Everybody wants to peek behind the curtain at what the Ravens' reimagined offense will look like.
So Greg Roman was asked Wednesday to sum it up in one, two, or maybe three sentences.
Here's one word: unpredictable.
"We have a lot of different boxes we can pull things out of," the Ravens' first-year offensive coordinator said.
"You're going to see some elements of things you've seen in the past. You'll see some new stuff, some new stuff that looks like old stuff. We would like to be pretty multiple in the problems we can try to create for a defense."
At the start of Organized Team Activities, quarterback Lamar Jackson said it was a "totally different offense." On Tuesday, left tackle Ronnie Stanley described it as a "revamped version of what we did last year."
In reality, the Ravens will of course deploy elements that made them highly successful in the second half of last season, when they won six of their final seven regular-season games. Roman will stay true to his roots of attacking opponents on the ground to soften up the defense for an explosive big-play attack.
But there is a lot more going on to make the offense easier to operate for the Ravens' players while still throwing opponents off the scent.
Roman and his staff tore down and rebuilt the Ravens' offense after a deflating Wild-Card playoff loss to the Los Angeles Chargers that left lingering questions about the scheme's sustainability.
Baltimore found a ton of success running the ball a lot with quarterback Lamar Jackson and a stable of ball carriers, but struggled when all eyes shifted to Jackson and the ground game was bottled up.
Thus, the Ravens reinvented themselves under the leadership of Roman, who took over the coordinator job from departed Marty Mornhinweg. Roman gave his staff the opportunity to reimagine an offense given Jackson and the rest of the roster's strengths.
"There are several coaches on our staff that have always wanted to do this. 'What would I do if I could start from square zero?'" Roman said. "We've been granted that opportunity, and we look forward to taking advantage of it."
They streamlined everything – quicker communication and the ability to play quicker at the line of scrimmage, Roman said. They reimagined their schemes, personnel groupings and plays. They can play fast, they can play slow.
They reached out to coaches outside of Baltimore with expertise. For example, former Navy and Georgia Tech Head Coach Paul Johnson – the master of the option offense – came to Ravens OTAs to share some of his thoughts.
Baltimore's defense went through the same process last year under then first-year coordinator Wink Martindale. The move paid off, as the Ravens' creative schemes and deception caught offenses by surprise and played a big part in their No. 1 ranking at season's end.
Can the Ravens' offense pull off a similar trick this season? Count Baltimore's defenders as impressed.
"I think the offense is doing a much better job this year of changing things up," safety Tony Jefferson said. "They're definitely not a predictable offense. …I'm loving it. It's a good time in Ravens Town to see the offense moving like that."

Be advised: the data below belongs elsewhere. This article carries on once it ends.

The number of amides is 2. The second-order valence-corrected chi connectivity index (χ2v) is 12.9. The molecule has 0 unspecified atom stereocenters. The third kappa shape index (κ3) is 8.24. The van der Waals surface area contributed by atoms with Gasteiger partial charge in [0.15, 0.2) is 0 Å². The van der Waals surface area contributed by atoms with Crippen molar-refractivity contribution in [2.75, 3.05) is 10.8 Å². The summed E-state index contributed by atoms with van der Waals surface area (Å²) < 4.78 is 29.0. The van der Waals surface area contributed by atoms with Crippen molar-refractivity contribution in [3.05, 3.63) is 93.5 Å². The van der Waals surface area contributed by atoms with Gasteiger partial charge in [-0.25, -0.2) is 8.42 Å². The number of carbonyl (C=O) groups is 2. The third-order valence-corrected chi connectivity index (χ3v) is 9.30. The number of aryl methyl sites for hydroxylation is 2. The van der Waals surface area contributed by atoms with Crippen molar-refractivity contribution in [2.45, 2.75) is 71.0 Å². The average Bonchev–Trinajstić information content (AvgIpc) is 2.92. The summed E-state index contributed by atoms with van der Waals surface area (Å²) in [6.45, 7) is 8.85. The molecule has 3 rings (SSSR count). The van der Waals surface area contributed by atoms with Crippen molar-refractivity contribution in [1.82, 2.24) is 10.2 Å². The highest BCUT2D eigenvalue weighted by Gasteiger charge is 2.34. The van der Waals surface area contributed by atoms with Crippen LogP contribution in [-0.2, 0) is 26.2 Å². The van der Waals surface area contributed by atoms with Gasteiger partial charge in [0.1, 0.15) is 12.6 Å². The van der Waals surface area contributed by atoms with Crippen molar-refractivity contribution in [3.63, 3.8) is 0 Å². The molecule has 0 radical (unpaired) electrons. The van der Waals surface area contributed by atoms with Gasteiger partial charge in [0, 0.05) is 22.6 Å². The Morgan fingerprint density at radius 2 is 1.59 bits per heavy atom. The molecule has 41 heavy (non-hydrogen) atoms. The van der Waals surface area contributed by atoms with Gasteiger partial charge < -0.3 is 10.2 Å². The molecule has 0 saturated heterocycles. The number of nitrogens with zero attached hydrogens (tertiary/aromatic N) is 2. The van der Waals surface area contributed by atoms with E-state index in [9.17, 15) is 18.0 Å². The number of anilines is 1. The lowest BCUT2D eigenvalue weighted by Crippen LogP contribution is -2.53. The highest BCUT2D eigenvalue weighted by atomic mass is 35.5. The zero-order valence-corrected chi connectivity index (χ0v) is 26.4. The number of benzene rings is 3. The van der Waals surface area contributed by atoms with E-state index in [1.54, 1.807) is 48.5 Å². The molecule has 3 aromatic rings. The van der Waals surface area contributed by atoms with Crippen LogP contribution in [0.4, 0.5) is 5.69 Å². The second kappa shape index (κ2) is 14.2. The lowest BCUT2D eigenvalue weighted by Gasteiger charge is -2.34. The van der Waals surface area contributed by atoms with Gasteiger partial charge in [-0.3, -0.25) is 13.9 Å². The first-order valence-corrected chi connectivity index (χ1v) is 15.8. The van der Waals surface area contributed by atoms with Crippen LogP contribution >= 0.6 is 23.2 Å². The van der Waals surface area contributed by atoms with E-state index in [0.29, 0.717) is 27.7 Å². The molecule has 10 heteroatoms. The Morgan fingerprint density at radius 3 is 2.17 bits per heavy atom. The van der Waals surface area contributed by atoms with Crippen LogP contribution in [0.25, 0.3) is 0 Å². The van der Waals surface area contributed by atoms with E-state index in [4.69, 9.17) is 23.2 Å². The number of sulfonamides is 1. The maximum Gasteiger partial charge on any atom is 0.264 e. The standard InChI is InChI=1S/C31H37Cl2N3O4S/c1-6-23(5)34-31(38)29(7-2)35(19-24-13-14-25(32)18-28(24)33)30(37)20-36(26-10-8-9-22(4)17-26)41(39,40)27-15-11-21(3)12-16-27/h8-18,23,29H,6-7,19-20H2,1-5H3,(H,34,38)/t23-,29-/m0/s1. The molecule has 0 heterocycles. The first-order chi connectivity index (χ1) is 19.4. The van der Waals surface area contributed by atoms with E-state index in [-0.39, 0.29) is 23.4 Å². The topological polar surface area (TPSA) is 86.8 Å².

The offense has had some tougher practices, including Wednesday's session when the defense had a handful of interceptions. That's not all that surprising for this time of year, and especially because the offense is in the middle of an install.
Roman said he's "not looking to win the practices."
"I think it's been productive and I'm really excited about what this group can become on offense this year," Roman said.
"It's kind of like a blank canvas and we get to throw a lot of things on that canvas and test this out. 'That might not be us,' or, 'Wow, that really is us.' We're really not competing against our defense as much as we're competing against ourselves."
Roman has more tools at his disposal this year than the unit has had in the past. General Manager Eric DeCosta added workhorse, pass-catching running back Mark Ingram and lightning-fast rookie Justice Hill to the backfield stable, then drafted a couple speedy wide receivers in Marquise "Hollywood" Brown and Miles Boykin.
The Ravens haven't seen much of the benefits of that added speed yet because Brown has yet to take the field and Boykin has been slowed by a hamstring injury. And it's hard to gauge the running game before the pads come on in training camp.
But once all the pieces come together, it should give a more complete picture of the Ravens' versatility.
One unit that has stood out so far has been the tight ends. After grabbing Hayden Hurst and Mark Andrews in last year's draft, then re-signing Nick Boyle this offseason, that group is a major cog in the offense's wheels. Roman, who coached the tight ends directly last year, loves to utilize them in creative ways.
"We're looking forward to deploying all kinds of different personnel groupings," Roman said. "I think we have the ability to put a lot of tight ends out there on the field, and make it look non-traditional at times, too. I think we can put people in a lot of different places. That's a lot of fun."
So what exactly will the offense look like?
"Basically, what we've done is, we're doing some things that Greg has already done previously," said David Culley, who is in charge of the passing game and wide receivers.
"We're doing a lot more of two- and three-man concept-ype stuff. That's a little different than what they've done in the past. But other than that, it's still basic football."